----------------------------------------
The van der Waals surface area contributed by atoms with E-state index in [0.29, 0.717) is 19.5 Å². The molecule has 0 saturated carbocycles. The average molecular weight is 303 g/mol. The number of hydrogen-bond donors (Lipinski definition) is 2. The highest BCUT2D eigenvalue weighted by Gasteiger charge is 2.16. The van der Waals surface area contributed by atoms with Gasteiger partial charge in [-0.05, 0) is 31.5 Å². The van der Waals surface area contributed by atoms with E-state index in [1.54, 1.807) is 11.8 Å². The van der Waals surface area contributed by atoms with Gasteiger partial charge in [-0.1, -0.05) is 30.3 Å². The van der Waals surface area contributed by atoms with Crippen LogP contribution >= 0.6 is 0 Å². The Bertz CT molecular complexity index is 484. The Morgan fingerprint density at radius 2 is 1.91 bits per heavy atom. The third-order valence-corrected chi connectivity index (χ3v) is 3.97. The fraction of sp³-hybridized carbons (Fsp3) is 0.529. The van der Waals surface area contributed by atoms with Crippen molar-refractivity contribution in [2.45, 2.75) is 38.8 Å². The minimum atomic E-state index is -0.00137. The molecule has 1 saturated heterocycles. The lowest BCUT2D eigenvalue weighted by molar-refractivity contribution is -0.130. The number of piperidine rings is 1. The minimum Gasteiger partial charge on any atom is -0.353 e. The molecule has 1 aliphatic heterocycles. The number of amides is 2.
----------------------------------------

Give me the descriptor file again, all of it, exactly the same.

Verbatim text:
The van der Waals surface area contributed by atoms with E-state index in [0.29, 0.717) is 19.5 Å². The molecule has 0 saturated carbocycles. The average molecular weight is 303 g/mol. The number of hydrogen-bond donors (Lipinski definition) is 2. The highest BCUT2D eigenvalue weighted by Gasteiger charge is 2.16. The van der Waals surface area contributed by atoms with Gasteiger partial charge in [-0.05, 0) is 31.5 Å². The van der Waals surface area contributed by atoms with E-state index in [1.54, 1.807) is 11.8 Å². The van der Waals surface area contributed by atoms with Gasteiger partial charge in [-0.1, -0.05) is 30.3 Å². The van der Waals surface area contributed by atoms with Crippen LogP contribution >= 0.6 is 0 Å². The Bertz CT molecular complexity index is 484. The Morgan fingerprint density at radius 2 is 1.91 bits per heavy atom. The third-order valence-corrected chi connectivity index (χ3v) is 3.97. The fraction of sp³-hybridized carbons (Fsp3) is 0.529. The van der Waals surface area contributed by atoms with Crippen molar-refractivity contribution in [2.45, 2.75) is 38.8 Å². The minimum atomic E-state index is -0.00137. The molecule has 1 saturated heterocycles. The lowest BCUT2D eigenvalue weighted by molar-refractivity contribution is -0.130. The number of piperidine rings is 1. The minimum Gasteiger partial charge on any atom is -0.353 e. The molecule has 1 aliphatic heterocycles. The number of amides is 2.